“However, when we surveyed our members of frontline workers and victim survivors, 70 out of the 72 victim-survivors that provided detailed testimonies to us, which is 97 percent, said that we needed this change provided it was accompanied by those system reforms,” she continues. “Every single one of the 46 frontline workers that we surveyed said that they supported this legislative reform alongside the system reforms needed to make it work well.”

Last year, Abigail Boyd pushed for a number of amendments to legislation that would ensure safe waiting spaces for victims in court, ready access to a Women’s Domestic Violence Court Advocacy Service in every court, and to end the practice of abusers directly cross-examining their victim-survivors. While the NSW Government adopted some of those amendments, “we need to do all of this and more if the criminalisation of coercive control is to have the transformational impact on society that it has the potential to do,” she says.

In order for coercive control to be criminalised in a way that will work, it’s critical that there's a stakeholder involvement all the way through. “We also need to make sure that we taking very, very clear advice, right throughout the process from those groups that may be marginalised, like First Nations women and communities, refugee women, women with disability, the LGBTQI+ community and so on, and so forth,” Foster points out.

Providing resources

“There’s a lot of lip service but the fact is the sector is incredibly under resourced,” says Anne Aly. “Every day I encounter women and children escaping domestic violence who have nowhere to go because the refuges are full,” she says.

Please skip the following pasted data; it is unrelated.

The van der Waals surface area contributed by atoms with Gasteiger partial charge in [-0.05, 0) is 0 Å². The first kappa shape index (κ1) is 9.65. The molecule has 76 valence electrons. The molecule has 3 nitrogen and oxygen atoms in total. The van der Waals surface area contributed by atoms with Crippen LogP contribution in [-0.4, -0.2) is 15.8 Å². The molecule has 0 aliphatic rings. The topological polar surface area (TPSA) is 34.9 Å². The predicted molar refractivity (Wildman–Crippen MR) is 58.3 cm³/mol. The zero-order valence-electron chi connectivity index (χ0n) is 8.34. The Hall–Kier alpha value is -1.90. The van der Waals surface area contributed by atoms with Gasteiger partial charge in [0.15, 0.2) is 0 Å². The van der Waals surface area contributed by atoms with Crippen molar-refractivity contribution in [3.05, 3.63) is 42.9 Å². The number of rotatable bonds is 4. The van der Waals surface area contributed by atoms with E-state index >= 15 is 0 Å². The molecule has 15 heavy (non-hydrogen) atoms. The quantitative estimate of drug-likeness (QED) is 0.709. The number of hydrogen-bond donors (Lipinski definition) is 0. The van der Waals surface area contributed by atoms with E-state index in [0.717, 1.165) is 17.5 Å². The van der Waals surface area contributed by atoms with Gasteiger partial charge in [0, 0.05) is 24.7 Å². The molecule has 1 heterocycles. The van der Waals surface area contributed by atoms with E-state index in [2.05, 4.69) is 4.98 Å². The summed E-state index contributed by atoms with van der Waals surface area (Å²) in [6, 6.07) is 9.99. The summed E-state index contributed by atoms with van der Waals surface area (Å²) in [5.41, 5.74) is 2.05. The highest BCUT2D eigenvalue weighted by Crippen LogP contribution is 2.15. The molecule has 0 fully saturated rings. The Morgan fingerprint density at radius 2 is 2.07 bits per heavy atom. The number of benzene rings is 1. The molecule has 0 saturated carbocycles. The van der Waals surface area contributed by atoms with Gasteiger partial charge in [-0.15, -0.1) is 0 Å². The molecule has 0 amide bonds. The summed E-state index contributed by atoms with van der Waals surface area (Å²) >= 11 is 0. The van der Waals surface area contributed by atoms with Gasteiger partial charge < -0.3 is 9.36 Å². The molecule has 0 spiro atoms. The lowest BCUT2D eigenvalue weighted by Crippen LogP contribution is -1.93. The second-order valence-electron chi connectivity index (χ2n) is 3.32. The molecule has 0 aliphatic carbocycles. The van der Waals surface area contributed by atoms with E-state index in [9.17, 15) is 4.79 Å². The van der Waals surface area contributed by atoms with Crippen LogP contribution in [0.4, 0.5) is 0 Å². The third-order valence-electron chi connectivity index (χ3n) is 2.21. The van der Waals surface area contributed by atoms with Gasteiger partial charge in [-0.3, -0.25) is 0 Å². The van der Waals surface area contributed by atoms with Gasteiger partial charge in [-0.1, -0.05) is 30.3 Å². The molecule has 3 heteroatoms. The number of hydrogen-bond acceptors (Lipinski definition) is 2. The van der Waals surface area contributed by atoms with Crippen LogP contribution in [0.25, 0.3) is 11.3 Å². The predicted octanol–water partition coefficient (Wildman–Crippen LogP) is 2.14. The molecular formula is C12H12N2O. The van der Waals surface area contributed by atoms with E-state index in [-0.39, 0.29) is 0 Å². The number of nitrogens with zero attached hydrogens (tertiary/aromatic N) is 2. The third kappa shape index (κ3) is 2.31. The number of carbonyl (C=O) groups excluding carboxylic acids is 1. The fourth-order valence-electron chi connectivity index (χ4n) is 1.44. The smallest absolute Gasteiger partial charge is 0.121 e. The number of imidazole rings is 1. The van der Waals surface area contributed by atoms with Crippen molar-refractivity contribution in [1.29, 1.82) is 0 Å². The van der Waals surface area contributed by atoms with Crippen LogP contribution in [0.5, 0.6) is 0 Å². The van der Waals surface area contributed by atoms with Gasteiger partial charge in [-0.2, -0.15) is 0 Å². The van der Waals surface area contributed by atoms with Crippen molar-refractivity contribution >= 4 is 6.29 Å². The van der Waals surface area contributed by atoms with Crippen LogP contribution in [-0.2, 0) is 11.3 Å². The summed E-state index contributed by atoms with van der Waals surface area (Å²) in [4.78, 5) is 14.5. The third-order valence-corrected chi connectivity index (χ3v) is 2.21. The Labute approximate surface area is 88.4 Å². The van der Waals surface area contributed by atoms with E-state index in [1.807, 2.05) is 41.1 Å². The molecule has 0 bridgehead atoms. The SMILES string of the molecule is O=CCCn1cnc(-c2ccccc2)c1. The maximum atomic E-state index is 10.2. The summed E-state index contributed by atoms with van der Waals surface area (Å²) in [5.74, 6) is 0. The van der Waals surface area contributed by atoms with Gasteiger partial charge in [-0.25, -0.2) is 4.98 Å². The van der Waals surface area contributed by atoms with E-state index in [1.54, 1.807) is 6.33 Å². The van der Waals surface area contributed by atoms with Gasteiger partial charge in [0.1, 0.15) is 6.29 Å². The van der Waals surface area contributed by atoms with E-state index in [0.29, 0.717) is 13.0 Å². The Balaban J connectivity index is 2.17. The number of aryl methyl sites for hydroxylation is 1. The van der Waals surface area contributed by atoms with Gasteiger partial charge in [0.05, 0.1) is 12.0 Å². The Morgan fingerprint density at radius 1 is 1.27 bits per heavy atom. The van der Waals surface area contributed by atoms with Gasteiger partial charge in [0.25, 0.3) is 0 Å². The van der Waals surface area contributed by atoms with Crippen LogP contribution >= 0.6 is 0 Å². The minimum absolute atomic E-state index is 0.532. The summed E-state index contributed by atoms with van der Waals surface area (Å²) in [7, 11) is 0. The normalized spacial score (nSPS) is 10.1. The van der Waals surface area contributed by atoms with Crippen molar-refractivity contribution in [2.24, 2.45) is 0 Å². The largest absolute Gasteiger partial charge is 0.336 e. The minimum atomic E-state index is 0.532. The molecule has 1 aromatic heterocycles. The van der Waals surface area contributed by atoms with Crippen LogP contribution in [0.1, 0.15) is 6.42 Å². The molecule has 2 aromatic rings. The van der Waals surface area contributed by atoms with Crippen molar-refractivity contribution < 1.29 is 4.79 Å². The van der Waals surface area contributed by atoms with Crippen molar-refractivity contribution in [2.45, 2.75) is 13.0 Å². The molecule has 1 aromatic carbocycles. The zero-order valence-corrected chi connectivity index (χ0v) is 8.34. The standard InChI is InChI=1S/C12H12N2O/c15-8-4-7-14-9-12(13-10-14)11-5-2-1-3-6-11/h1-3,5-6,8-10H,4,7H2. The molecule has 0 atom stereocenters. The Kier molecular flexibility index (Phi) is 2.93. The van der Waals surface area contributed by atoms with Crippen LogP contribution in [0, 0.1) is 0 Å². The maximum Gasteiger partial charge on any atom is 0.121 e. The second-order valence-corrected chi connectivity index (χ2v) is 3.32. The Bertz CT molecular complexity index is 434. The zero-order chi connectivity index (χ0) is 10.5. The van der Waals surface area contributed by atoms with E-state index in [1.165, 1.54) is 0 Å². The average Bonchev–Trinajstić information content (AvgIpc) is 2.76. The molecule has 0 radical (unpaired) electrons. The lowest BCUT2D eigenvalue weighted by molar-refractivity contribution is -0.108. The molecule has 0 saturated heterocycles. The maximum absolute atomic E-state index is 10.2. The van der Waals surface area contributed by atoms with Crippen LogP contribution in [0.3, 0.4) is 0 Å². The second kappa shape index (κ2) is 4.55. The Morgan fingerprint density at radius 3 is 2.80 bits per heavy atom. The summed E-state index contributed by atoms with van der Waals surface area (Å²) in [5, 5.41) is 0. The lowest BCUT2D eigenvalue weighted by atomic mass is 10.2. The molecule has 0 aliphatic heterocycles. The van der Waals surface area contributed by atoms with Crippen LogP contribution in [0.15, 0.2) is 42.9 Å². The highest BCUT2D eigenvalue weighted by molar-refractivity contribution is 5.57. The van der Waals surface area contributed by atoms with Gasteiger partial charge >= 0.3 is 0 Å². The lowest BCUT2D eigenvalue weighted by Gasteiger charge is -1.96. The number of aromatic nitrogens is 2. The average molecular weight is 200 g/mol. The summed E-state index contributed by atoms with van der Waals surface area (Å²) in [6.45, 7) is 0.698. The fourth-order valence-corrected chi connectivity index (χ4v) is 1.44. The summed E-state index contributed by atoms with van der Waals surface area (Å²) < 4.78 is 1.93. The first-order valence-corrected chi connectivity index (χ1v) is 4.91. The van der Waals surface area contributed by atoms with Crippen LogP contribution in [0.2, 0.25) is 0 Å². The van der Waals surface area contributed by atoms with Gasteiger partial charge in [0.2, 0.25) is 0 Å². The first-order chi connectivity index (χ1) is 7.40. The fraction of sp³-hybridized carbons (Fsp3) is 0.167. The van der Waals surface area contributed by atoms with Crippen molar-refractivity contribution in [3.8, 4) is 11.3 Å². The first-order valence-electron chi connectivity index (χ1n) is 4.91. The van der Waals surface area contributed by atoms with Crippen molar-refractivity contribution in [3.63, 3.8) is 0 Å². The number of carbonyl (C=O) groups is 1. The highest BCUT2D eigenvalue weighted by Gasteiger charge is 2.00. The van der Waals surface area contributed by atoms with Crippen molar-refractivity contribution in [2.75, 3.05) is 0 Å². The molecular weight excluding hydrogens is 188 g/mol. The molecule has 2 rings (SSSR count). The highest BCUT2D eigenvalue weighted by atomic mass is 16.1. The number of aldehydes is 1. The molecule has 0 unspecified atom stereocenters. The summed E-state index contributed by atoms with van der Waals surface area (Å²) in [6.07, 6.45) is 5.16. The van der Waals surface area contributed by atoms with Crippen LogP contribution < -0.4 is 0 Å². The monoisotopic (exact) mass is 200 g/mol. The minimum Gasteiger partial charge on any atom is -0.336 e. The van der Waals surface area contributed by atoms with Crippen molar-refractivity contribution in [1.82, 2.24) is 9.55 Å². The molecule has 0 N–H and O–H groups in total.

“We need more funding for services. Plain and simple. Victims of domestic violence deserve our sympathy, but they also deserve more than just words of grief when another person is murdered.”

In 2019, the NSW Women’s Alliance, an alliance comprised of leading organisations and service providers in the sector, released the Safe State NSW platform, an exhaustive list of requests for funding and reforms that they see as necessary to address this crisis. Among the requests, were calls to create cultural change to prevent violence and promote gender equality; provide immediate and ongoing support for people experiencing violence; ensure people experiencing violence have a safe home; ensure people experiencing violence can access justice safely; enable Aboriginal and Torres Strait Islander Peoples to lead change to end violence; and be accountable to specialist workers and the wider community.

“All of those recommendations made in the Safe State platform need to happen regardless of whether or not we criminalise coercive control,” Boyd says. Although neither NSW Labor nor the Liberal/National parties supported the full list of Safe State reforms, Boyd is hopeful that the enhanced understanding of the dynamics of domestic violence and abuse brought about by the process of criminalising coercive control, will lead to a “greater focus on ensuring that these whole-of-society reforms are implemented.”

Broadening our collective understanding of domestic abuse is a crucial part of building support for this kind of criminal justice reform, alongside being a necessary and life-saving tool to provide support for victim-survivors. Once we can begin to understand how nuanced and complex domestic abuse can be, our capacity to provide care for those affected increases.

According to Fontes, when it comes to friends and family, staying in close touch is key to “helping people extricate themselves from an abuser, and for recovering once they do. Even if you have been pushed away, stay in touch.”

If you or someone you know is being abused, support and help are available. Visit or call 1800RESPECT (1800 737 732)